The project EULER aims to build the first supersonic rocket of Switzerland. The project is being held by a team of engineers at the “Akademische Raumfahrt Initiative Schweiz” – ARIS for short –, a student association that continuously explores several aerospace topics in Swiss academia.
Due to the small representation of Aerospace in the curricula of the universities, the association wants to offer more than 120 students from the German speaking part of Switzerland the opportunity to develop, design and test rockets and rocket engines.
The EULER project
Students who read these lines will know that it’s quite complicated to achieve a project of such a scale when access to industrial production methods is limited.
The students at ARIS therefore rely on cost-effective 3D printing technologies to construct their prototypes – both with in-house Fused Deposition Modeling (“FDM”) printers and sponsored selective laser sintered (“SLS”) parts.
That is the way they have been able to produce a mount for a new on-board computer. The 3D printing production and installation in the rocket took a few days before a test run.
For this project, the first 3D printed parts were designed for the inside of the rockets, where material requirements are comparatively low.
According to the students, components on the outside of the rocket on the other hand need to be aerodynamically optimized, as they affect the drag, while being robust enough to withstand the extreme forces during lift-off. FDM printers quickly reach their limits in such applications, which is why Team EULER looked for sponsors in the field of selective laser sintering.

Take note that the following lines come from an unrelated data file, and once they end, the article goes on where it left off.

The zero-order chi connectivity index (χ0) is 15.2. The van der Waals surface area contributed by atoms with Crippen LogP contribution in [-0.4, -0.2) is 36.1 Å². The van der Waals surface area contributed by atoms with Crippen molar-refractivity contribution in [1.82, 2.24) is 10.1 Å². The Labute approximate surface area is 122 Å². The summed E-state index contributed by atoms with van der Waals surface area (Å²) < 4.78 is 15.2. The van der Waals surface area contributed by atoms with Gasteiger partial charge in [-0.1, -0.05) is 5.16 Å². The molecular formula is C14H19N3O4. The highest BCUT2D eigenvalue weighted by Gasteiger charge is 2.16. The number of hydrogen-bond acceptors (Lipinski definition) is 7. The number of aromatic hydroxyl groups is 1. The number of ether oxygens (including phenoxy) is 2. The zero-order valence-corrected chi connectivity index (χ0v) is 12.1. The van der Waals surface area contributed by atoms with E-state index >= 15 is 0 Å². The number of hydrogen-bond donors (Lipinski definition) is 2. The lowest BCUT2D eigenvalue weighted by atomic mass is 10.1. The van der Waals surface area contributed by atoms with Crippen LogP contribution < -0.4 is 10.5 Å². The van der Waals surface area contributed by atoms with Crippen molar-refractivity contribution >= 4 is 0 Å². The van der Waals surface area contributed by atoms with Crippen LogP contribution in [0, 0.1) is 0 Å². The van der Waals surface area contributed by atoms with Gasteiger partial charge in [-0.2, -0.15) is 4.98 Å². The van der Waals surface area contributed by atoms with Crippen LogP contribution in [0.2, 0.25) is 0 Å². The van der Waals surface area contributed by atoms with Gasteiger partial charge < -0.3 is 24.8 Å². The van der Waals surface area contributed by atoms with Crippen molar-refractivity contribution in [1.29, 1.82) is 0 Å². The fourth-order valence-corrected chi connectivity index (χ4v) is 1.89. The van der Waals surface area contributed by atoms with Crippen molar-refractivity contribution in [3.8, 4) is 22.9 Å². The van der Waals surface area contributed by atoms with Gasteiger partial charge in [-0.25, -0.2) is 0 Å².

As a manufacturer of SLS 3D printers in the country, Sintratec was uniquely positioned to meet this demand. This is not the first student project that the Swiss company sponsored. The recent one was ETHEC city, a project that consisted in creating prototype of an electric motorcycle.
Sintratec therefore produces the required work pieces on its S2 system (free of charge). The parts sintered with durable nylon powder (Sintratec PA12) are so-called Launch Lugs.
«This is a very crucial part for the rocket’s flight – if the launch lug does not hold in the first few moments, the rocket cannot lift off the launch rail safely», technical lead of physics student Michael Kerschbaum explains.
ARIS ambitions to win the annual Spaceport America Cup (SPAC). Every year, this competition attracts several hundred student teams from all over the world to the desert of New Mexico where their rockets compete against one another in various categories.
«The aim of the project is to develop ARIS’ first supersonic rocket and fly it to an altitude of almost 10,000 meters», Michael states. And even though the Cup could not be held this year due to the COVID-19 pandemic, Michael’s team of 35 motivated students is still committed to this endeavor.
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